Cribbage, or crib, is a card game traditionally for two players, but commonly played with three, four or more, that involves playing and grouping cards in combinations which gain points. Often a player is confronted with a conundrum: You have good cards to hold but must throw to your opponent cards that are likely to score significantly in his (or her) crib.
According to John Aubrey, cribbage was created by the English poet Sir John Suckling in the early 17th century, as a derivation of the game "noddy." While noddy has disappeared, crib has survived, virtually unchanged, as one of the most popular games in the English-speaking world. The objective of the game is to be the first player to score a target number of points, typically 61 or 121. Points are scored for card combinations that add up to fifteen, and for pairs, triples, quadruples, runs and flushes.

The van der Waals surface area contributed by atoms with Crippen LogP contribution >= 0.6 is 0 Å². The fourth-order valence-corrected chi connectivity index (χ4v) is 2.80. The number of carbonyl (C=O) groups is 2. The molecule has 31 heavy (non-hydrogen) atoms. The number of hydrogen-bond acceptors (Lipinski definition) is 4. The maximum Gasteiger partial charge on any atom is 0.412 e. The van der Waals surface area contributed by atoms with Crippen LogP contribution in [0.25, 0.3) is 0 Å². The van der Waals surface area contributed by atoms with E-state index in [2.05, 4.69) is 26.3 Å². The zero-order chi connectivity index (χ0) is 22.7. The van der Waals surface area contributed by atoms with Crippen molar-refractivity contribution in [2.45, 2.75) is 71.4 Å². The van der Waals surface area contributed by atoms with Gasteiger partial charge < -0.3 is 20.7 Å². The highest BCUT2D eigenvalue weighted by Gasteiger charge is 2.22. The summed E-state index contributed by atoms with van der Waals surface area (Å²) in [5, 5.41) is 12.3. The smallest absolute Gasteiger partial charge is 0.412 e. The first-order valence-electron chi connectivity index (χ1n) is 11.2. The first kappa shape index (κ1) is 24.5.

Cribbage holds a special place among American submariners, serving as an "official" pastime. The wardroom of the oldest active submarine in the United States Pacific Fleet carries the personal cribbage board of World War II submarine commander and Medal of Honor recipient Rear Admiral Dick O'Kane on board, and upon the boat's decommissioning the board is transferred to the next oldest boat.